Different dogs, different whistles, although no doubt racism also remains an undercurrent in American politics. It will be interesting to see the response of Moyers viewers respond to this week’s stories/show.

    What Reagan did better than anyone was to herd a disperate group of ideological cats into a powerful coalition that has held the trump card in American politics since 1980. If the left is going to accomplish any of its agenda, it’s going to have to herd the aforementioned ideological cats, along with a broader more mainstreanm coalition into a political force.

  • Anonymous

    This is such an interesting thesis; it’s one that Thomas Frank explores in great detail in “What’s the Matter with Kansas?” Why would lower income, working class whites vote against their economic interests over and over again? It makes no sense, right?

    Actually, it makes a great deal of sense when you realize that culture trumps politics. When people see abortion legalized, prayer outlawed in public schools, men kissing other men on broadcast television, children being taught to put condoms on cucumbers, and any other number of (from their point of view) crazy, immoral things taking place in their country, then tend to react badly. The Democrats, fairly or unfairly, are associated with all of the cultural shifts that have taken place in America over the past forty years: secularization, the normalization of homosexuality, the legalization of abortion, etc. So all these bitter clingers, rather than try and figure out the intricacies of credit default swaps, or trying to cobble together an opinion of taxing derivatives, pick the people who tell them that God, family, and country still matter.

    Our society is more than economics. There are things that matter more to a great many people than taxes and infrastructure spending. People–work white Christians, mostly–feel that the ground is shifting beneath there feet on every level, and it’s not a good shift. It’s threatening. And it’s happening fast.

    Do you really wonder why they vote Republican?

  • Democratsinceiwasborn

    My father,who was a conservative southern Democrat, told me this before he died in 1989. He said that one day, the very people who are voting for the Republicans, who will end welfare and food stamps, will wake up one morning needing them, and they will be gone. For many this has happened, and they want to blame Obama. You can’t fix stupid!

  • Democratsinceiwasborn

    You’ve got a good point, but when Republicans have been in charge, there have been no changes in those hot button issues. If they did, they would no longer have anything to run against, and it would become evident that “the Emperor has no clothes”.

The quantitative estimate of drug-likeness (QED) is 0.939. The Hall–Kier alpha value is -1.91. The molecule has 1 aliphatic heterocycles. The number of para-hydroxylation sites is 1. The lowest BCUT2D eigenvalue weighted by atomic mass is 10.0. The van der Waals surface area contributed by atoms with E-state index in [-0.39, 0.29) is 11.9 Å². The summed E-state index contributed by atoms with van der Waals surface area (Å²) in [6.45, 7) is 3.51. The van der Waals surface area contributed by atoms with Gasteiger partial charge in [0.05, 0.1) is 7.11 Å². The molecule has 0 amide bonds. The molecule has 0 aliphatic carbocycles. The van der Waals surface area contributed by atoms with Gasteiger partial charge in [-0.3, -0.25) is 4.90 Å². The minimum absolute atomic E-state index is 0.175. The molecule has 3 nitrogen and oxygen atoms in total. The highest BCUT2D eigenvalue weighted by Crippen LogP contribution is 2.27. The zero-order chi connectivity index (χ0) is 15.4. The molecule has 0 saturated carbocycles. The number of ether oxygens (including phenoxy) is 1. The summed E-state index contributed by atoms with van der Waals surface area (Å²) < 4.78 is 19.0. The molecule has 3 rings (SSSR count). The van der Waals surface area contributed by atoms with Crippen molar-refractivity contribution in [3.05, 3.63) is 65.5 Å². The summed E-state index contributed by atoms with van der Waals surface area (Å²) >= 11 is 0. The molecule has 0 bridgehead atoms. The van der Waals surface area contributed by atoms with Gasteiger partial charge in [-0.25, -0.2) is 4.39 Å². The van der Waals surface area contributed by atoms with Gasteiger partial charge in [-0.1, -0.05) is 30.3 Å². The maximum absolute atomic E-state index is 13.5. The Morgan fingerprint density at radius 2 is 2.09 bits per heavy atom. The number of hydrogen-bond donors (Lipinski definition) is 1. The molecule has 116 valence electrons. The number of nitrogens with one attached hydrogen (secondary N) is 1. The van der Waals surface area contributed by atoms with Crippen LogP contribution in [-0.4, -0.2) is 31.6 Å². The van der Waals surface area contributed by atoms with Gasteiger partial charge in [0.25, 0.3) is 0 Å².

• Democratsinceiwasborn

    The people who Reagan was talking too understood the term “young buck”, whether you ever heard it or not. And it was racial, just like Willie Horton and all the other crap they pull out.

  • Anonymous

    apparently you don’t know that “young buck” referred to able bodied male slaves for sale on the slave block. everyone knows that young buck is not a young white male, except you i guess. the young rapper of whom you speak probably chose the name as a nod and a mockery to this southern tradition.

  • Anonymous

    “• informal • offensive A black or American Indian man.” Oxford dictionary for all of you trying to pretend it doesn’t mean what it means.

  • Chris Bray

    Fortunately, back at the time, while right-wing racists like Ronald Reagan were using these kinds of racial code words, Democratic Party leaders like George Wallace were taking a much more restrained and decent approach.

    A question for the former Johnson administration official Bill Moyers: What kind of racial language did LBJ use in private discussions with Southern congressmen?

  • Tara

    Here in the American Midwest where, incidentally, Ronald Reagan was born and raised, a young buck is akin to a “strapping lad.” That is, a healthy young man or male child. In all my life I have never heard the term used to refer to anything racial. If I’d heard this speech then, this is what I would have thought he meant then, as I also do now.

    My American Heritage Dictionary defines “buck” as “a robust or high-spirited young man.”
    My American Slang dictionary defines “bucko” as “friend” or “pal.” (“Buck” is a dollar.)